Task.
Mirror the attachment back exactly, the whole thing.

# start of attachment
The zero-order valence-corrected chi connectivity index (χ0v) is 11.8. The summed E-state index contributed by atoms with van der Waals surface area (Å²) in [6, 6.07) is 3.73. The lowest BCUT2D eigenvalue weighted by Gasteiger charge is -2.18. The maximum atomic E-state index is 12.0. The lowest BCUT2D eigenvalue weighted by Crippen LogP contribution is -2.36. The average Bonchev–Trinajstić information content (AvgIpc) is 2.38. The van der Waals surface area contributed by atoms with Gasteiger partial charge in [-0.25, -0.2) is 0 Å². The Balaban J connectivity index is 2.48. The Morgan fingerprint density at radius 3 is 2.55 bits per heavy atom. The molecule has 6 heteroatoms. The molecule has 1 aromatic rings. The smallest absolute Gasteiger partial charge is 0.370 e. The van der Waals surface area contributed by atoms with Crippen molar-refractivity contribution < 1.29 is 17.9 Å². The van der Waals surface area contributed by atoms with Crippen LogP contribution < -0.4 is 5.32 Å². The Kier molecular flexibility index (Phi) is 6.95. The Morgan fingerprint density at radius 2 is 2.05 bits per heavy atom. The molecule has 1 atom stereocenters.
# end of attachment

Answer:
The zero-order valence-corrected chi connectivity index (χ0v) is 11.8. The summed E-state index contributed by atoms with van der Waals surface area (Å²) in [6, 6.07) is 3.73. The lowest BCUT2D eigenvalue weighted by Gasteiger charge is -2.18. The maximum atomic E-state index is 12.0. The lowest BCUT2D eigenvalue weighted by Crippen LogP contribution is -2.36. The average Bonchev–Trinajstić information content (AvgIpc) is 2.38. The van der Waals surface area contributed by atoms with Gasteiger partial charge in [-0.25, -0.2) is 0 Å². The Balaban J connectivity index is 2.48. The Morgan fingerprint density at radius 3 is 2.55 bits per heavy atom. The molecule has 6 heteroatoms. The molecule has 1 aromatic rings. The smallest absolute Gasteiger partial charge is 0.370 e. The van der Waals surface area contributed by atoms with Crippen molar-refractivity contribution < 1.29 is 17.9 Å². The van der Waals surface area contributed by atoms with Crippen LogP contribution < -0.4 is 5.32 Å². The Kier molecular flexibility index (Phi) is 6.95. The Morgan fingerprint density at radius 2 is 2.05 bits per heavy atom. The molecule has 1 atom stereocenters.